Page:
Date: 7th May 2021
Travelled: 110 kilometres from Nandroya Falls to Rocky Creek (Atherton)
Visited: Millaa Millaa Falls Circuit and Millstream Falls and Hypipamee NP, far North Queensland.
Stayed: Rocky Creek Memorial Campsite, free, toilet bin. S17.18202, E145.45547
Budget: 27 days @ $139 per day.
The Henrietta campsite provided a quiet nights sleep at our preferred price. There is no point lingering as we have walked the Nandroya Falls and we hope to see several more today. After coffee and some fruit we ready the Jayco and continue west along the Palmerston Way.
It’s only 25 kms on to our first stop, Millaa Millaa. As we leave the national park, we find ourselves driving though rolling hills and dairy farms. Our guide book recommends the Millaa Millaa Waterfall Circuit as a start to touring the Atherton Tablelands.
Map of Millaa Millaa.
Millaa Millaa is more a village than a town but it‘s a pretty little place all the same. We park the Jayco and walk what there is, for 20 minutes. There are two coffee shops almost opposite each other and both have customers, locals heading off to work by the look of the vehicles.
Our first stop on the 15 kms circuit is surprisingly Millaa Millaa Falls.
Our next stop on the circuit is Zillie Falls.
So we continue on to the last set of falls in the circuit, Ellinjaa.
The last of the falls in the circuit completed we return to Millaa Millaa and turn for Ravenshoe. The sign said not suitable for caravans but it was a challenge in the Jayco as well. Whilst it was sealed, the road was rough, narrow but scenic.
Map of Ravenshoe, the icon on the rail museum campsite, we parked there.
We use Ravenshoe’s dump point and walk the rail museum. Everyone loves a steam engine and so do we. The museum also run a low cost campsite which appears popular as they are queueing to get in. It’s a nice town with an excellent pie shop. Pam has a Sao for lunch and I tuck into a pie with sauce.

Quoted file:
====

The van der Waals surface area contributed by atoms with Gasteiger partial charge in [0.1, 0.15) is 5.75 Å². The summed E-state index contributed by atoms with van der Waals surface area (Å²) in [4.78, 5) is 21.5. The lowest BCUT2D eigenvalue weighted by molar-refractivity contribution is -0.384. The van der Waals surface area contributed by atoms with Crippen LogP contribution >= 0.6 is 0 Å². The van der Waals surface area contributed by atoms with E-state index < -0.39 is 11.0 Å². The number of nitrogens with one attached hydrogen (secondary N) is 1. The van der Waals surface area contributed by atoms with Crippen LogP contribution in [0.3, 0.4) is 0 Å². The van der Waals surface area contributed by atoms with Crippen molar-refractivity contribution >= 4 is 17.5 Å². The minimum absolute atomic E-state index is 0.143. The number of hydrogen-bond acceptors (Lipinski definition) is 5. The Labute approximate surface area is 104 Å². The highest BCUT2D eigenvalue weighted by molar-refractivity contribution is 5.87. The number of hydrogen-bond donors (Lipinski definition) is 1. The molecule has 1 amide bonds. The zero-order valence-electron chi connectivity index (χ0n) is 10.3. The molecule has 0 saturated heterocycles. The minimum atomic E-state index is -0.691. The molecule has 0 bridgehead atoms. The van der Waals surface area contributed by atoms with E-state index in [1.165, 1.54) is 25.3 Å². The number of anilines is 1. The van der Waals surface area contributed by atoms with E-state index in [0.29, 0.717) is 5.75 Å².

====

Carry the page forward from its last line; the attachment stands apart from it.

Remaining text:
From Ravenshoe we drive west 6 kms to Millstream Falls. The country here is dry eucalyptus forest, the temperature is now 30 degrees. The walk is only a few hundred metres but it’s steep and we know it will be a hard walk back.
Hot and a little tired we fire up the Jayco and its air-conditioning heading back through Ravenshoe before turning north on the Kennedy Highway. Forty plus kms later we turn for Mount Hypipamee National Park. We manage to squeeze into the small carpark and have a 20 minute break before heading off to explore the Crater Walk and Dinner falls.
The crater is only a few hundred metres from the carpark, the walk mostly level. The crater (the remains of a volcanic pipe) itself is interesting but not particularly impressive. The Dinner Falls are another km or so further down the gully. It’s a more difficult walk and we notice most people stop at the crater.
The Dinner Falls and cascades make the Hypipamee NP stop and walk worthwhile. The walk back up to the Jayco isn’t too bad as the rainforest provides some shade and we catch some views of the Barron River cascading which gives us the opportunity to catch our breath.
It’s been a long day and this a long blog. We continue on the Kennedy Highway north to Atherton, there is no free stop and both the campsites well away from the town’s centre. So we continue on past Atherton, 10 kms to the Rocky Creek Memorial Campsite. It’s a long way from anywhere but free and quiet as it’s well set back from the highway and we have several others campers to keep us company.
That was our day.
Michael + Pam